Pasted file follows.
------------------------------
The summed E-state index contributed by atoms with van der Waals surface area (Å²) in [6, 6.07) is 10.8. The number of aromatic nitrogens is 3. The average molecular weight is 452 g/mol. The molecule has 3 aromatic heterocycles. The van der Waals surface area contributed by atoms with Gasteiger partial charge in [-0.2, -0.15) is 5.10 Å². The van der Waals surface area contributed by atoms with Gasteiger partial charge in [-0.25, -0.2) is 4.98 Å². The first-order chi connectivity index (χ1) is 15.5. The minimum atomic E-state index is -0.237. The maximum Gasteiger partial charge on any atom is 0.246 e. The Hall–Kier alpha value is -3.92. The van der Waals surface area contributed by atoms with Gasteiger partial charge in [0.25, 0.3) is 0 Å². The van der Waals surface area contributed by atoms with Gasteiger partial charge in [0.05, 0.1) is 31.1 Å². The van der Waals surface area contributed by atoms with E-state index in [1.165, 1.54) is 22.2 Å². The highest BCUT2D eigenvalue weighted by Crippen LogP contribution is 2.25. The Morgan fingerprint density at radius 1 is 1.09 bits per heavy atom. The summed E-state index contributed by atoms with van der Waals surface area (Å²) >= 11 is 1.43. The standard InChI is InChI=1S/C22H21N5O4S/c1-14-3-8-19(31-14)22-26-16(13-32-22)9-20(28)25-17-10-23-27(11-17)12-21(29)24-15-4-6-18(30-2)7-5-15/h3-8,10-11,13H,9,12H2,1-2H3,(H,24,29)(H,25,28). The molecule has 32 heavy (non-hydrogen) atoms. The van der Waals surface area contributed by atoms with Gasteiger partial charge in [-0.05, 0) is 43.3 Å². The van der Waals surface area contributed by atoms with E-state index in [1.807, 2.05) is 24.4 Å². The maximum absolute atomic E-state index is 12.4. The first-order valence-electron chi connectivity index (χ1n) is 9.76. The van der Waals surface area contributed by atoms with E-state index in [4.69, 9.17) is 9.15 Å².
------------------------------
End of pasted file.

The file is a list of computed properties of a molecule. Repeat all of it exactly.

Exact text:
The summed E-state index contributed by atoms with van der Waals surface area (Å²) in [6, 6.07) is 10.8. The number of aromatic nitrogens is 3. The average molecular weight is 452 g/mol. The molecule has 3 aromatic heterocycles. The van der Waals surface area contributed by atoms with Gasteiger partial charge in [-0.2, -0.15) is 5.10 Å². The van der Waals surface area contributed by atoms with Gasteiger partial charge in [-0.25, -0.2) is 4.98 Å². The first-order chi connectivity index (χ1) is 15.5. The minimum atomic E-state index is -0.237. The maximum Gasteiger partial charge on any atom is 0.246 e. The Hall–Kier alpha value is -3.92. The van der Waals surface area contributed by atoms with Gasteiger partial charge in [0.25, 0.3) is 0 Å². The van der Waals surface area contributed by atoms with Gasteiger partial charge in [0.05, 0.1) is 31.1 Å². The van der Waals surface area contributed by atoms with E-state index in [1.165, 1.54) is 22.2 Å². The highest BCUT2D eigenvalue weighted by Crippen LogP contribution is 2.25. The Morgan fingerprint density at radius 1 is 1.09 bits per heavy atom. The summed E-state index contributed by atoms with van der Waals surface area (Å²) >= 11 is 1.43. The standard InChI is InChI=1S/C22H21N5O4S/c1-14-3-8-19(31-14)22-26-16(13-32-22)9-20(28)25-17-10-23-27(11-17)12-21(29)24-15-4-6-18(30-2)7-5-15/h3-8,10-11,13H,9,12H2,1-2H3,(H,24,29)(H,25,28). The molecule has 32 heavy (non-hydrogen) atoms. The van der Waals surface area contributed by atoms with Gasteiger partial charge in [-0.05, 0) is 43.3 Å². The van der Waals surface area contributed by atoms with E-state index in [1.807, 2.05) is 24.4 Å². The maximum absolute atomic E-state index is 12.4. The first-order valence-electron chi connectivity index (χ1n) is 9.76. The van der Waals surface area contributed by atoms with E-state index in [4.69, 9.17) is 9.15 Å².